1887
Volume 17, Issue 1
  • ISSN 0169-7420
  • E-ISSN: 2213-4883
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Abstract

Social status of and solidarity between participants in interaction are important for the way in which they formulate speech acts. The use of a particular language variety functions as a cue for the assessment of status and solidarity in intergroup interaction between strangers: speakers of a language variety are evaluated on these dimensions because of their use of that variety.In our research we compared the evaluations of language varieties, made by speakers of those varieties and made by relevant outgroups. Discongruency in evaluations is likely to prevent a smooth interaction between participants. Agreement in .evaluation can be the basis for a mutual nonproblematic interpretation of the interaction. Perceived differences between speakers can explain the use of certain accommodation strategies and politeness strategies.Our research concentrated on two accent varieties in relation to standard Dutch (AN), an ethnic variety Moluccan Dutch (MN) , and a regional variety Groningen Dutch (GN). There appeared to be interesting differences in the evaluations between the two accent groups in the city of Groningen. The Moluccan group evaluated the Correctness of MN and the Social Status of the MN-speaker more positively than the others did. The speakers of the regional GN however agreed with the AN-speakers about the low evaluation of GN and its speaker on this dimension. Moreover it turned out that the Moluccan group (by comparison) gave preference to the Moluccan speaker on the dimension of Solidarity, but that the GN-group preferred the AN-speaker. This result was similar to the degree of identification with speaker and language: the MN-group mostly with the MN-speaker, the GN-group with the AN-speaker.It is argued that these differences are the result of differences in the perception of the social identity of the groups.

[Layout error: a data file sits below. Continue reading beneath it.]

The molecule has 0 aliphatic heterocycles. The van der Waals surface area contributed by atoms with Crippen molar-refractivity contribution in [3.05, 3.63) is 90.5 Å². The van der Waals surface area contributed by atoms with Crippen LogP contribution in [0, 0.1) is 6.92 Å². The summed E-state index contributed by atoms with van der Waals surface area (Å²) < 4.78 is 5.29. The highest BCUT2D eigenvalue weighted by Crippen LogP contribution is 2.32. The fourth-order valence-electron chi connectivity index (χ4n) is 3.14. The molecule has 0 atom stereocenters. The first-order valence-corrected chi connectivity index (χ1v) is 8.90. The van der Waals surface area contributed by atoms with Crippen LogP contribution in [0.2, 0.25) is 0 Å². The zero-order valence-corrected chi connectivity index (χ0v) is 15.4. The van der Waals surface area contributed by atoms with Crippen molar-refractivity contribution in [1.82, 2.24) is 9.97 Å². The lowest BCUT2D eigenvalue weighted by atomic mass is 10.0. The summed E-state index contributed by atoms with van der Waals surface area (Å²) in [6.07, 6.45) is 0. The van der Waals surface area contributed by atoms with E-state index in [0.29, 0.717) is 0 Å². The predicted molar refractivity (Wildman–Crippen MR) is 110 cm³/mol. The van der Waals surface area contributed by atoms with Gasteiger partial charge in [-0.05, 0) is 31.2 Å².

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/content/journals/10.1075/ttwia.17.03ber
1983-01-01
2019-10-23
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References

http://instance.metastore.ingenta.com/content/journals/10.1075/ttwia.17.03ber
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  • Article Type: Research Article
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